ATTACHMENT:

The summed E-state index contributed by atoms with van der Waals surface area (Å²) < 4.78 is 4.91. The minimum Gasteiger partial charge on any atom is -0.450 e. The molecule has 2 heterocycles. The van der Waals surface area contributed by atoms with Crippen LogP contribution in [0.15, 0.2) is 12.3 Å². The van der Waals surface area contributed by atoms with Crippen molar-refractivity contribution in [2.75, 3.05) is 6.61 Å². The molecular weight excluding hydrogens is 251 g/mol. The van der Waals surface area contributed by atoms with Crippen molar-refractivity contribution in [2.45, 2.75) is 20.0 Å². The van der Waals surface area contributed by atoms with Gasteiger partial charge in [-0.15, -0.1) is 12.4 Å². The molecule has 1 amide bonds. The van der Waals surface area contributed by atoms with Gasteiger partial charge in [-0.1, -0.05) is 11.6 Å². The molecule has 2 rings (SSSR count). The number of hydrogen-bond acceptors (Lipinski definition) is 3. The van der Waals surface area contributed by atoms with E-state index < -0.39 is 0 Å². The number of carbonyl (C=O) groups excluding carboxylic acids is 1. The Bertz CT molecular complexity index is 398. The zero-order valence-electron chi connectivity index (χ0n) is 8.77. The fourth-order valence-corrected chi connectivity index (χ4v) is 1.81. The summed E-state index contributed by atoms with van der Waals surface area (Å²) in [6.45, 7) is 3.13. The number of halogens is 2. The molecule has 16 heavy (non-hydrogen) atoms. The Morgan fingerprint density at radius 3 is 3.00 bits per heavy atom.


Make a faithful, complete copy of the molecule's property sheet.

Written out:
The summed E-state index contributed by atoms with van der Waals surface area (Å²) < 4.78 is 4.91. The minimum Gasteiger partial charge on any atom is -0.450 e. The molecule has 2 heterocycles. The van der Waals surface area contributed by atoms with Crippen LogP contribution in [0.15, 0.2) is 12.3 Å². The van der Waals surface area contributed by atoms with Crippen molar-refractivity contribution in [2.75, 3.05) is 6.61 Å². The molecular weight excluding hydrogens is 251 g/mol. The van der Waals surface area contributed by atoms with Crippen molar-refractivity contribution in [2.45, 2.75) is 20.0 Å². The van der Waals surface area contributed by atoms with Gasteiger partial charge in [-0.15, -0.1) is 12.4 Å². The molecule has 1 amide bonds. The van der Waals surface area contributed by atoms with Gasteiger partial charge in [-0.1, -0.05) is 11.6 Å². The molecule has 2 rings (SSSR count). The number of hydrogen-bond acceptors (Lipinski definition) is 3. The van der Waals surface area contributed by atoms with E-state index < -0.39 is 0 Å². The number of carbonyl (C=O) groups excluding carboxylic acids is 1. The Bertz CT molecular complexity index is 398. The zero-order valence-electron chi connectivity index (χ0n) is 8.77. The fourth-order valence-corrected chi connectivity index (χ4v) is 1.81. The summed E-state index contributed by atoms with van der Waals surface area (Å²) in [6.45, 7) is 3.13. The number of halogens is 2. The molecule has 16 heavy (non-hydrogen) atoms. The Morgan fingerprint density at radius 3 is 3.00 bits per heavy atom.